RIVERSIDE (CNS) – Thousands of mental health professionals at Kaiser Permanente facilities in Riverside County and across the state hit the picket lines Monday, beginning a five-day strike amid a continued labor standoff.
The walkout by the National Union of Healthcare Workers, representing roughly 4,000 psychologists, therapists, psychiatric nurses and other healthcare employees, had been planned in November but was delayed out of respect following the death of Kaiser CEO Bernard Tyson.
Union officials said the walkout could result in the shutdown of more than 100 Kaiser clinics and medical facilities “from San Diego to Sacramento.” Kaiser officials insisted they were doing everything they can to minimize disruptions to patients, but acknowledged that some appointments may need to be rescheduled.
NUHW accused Kaiser of forcing clinicians to “accept significantly poorer retirement and health benefits than Kaiser provides to more than 120,000 other employees in California.”
“Mental health has been underserved and overlooked by the Kaiser system for too long,” Ken Rogers, a Kaiser psychologist, said in a statement released by the union. “We’re ready to work with Kaiser to create a new model for mental health care that doesn’t force patients to wait two months for appointments and leave clinicians with unsustainable caseloads.”
But Kaiser officials condemned the walkout, saying the sides have been working with a neutral mediator who recently proposed a compromise, which the union rejected.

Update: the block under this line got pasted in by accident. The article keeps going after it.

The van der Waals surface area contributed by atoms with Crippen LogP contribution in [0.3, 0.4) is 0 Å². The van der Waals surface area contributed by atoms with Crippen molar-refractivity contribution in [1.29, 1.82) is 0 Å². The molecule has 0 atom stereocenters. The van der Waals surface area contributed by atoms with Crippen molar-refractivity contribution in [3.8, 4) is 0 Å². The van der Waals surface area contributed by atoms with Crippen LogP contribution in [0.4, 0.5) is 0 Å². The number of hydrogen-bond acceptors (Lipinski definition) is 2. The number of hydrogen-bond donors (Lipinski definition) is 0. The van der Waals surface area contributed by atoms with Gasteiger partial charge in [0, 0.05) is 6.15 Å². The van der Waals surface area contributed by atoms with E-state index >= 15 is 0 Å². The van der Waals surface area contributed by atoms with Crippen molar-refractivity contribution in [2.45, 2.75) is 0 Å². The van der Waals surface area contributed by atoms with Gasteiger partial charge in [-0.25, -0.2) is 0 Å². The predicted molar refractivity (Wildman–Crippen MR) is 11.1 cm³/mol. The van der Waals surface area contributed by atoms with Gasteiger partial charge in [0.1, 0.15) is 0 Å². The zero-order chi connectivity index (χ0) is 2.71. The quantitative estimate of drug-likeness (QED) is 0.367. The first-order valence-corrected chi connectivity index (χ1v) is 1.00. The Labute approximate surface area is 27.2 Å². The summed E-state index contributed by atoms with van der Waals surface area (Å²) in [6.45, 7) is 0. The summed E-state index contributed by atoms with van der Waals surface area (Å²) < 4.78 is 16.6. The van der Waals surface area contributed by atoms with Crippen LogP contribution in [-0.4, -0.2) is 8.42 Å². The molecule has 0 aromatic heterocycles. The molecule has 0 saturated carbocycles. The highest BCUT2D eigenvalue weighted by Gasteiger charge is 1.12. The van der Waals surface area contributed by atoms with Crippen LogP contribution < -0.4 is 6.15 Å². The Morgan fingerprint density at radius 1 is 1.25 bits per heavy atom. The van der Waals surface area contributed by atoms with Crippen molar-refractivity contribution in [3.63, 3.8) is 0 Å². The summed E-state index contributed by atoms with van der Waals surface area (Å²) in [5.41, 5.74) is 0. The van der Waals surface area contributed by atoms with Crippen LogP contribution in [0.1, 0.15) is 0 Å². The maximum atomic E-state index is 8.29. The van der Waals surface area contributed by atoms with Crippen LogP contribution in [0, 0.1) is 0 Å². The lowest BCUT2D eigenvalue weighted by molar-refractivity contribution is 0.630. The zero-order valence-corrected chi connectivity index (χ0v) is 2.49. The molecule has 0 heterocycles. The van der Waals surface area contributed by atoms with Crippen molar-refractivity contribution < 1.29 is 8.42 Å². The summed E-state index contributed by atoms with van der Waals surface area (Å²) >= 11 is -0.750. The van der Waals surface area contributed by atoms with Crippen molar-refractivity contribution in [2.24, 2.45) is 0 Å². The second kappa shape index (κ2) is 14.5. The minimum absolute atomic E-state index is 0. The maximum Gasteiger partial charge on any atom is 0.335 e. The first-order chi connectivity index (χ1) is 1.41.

“This is NUHW’s sixth noticed strike within a single year,” said Annie Russell, chief operating officer of Southern California Permanente Medical Group. “We believe that NUHW’s repeated call for short strikes is disruptive to patient access, operational care and service and is frankly irresponsible.
“… A strike does nothing to help our important work to advance care, nor does it help us achieve a mutually beneficial contract,” Russell said. “All it does is put our members in the middle of bargaining, which is not fair to them, especially during the holidays when rates of depression can spike and our patients are counting on their caregivers to be there.
“Rather than calling for a strike, we ask that NUHW’s leadership continue to engage with the mediator and Kaiser Permanente to resolve these issues.”
NUHW workers also held a five-day statewide strike last December. Union leaders claim that mental-health clinics continue to be understaffed and “patients are routinely forced to wait six to eight weeks for therapy appointments and clinicians are so overbooked that they have to work after hours trying to help patients who can’t wait for care.”
Union officials said they also want other safeguard written into their contract, such as ensuring clinicians have time to “do their jobs well, which includes being able to chart patient encounters, communicate with social service agencies and respond to calls and emails from patients who can’t be seen.” The union also called for “crisis services” in all clinics so patients “don’t have to be unnecessarily hospitalized and clinicians don’t have to cancel appointments to treat patients in desperate need of care.”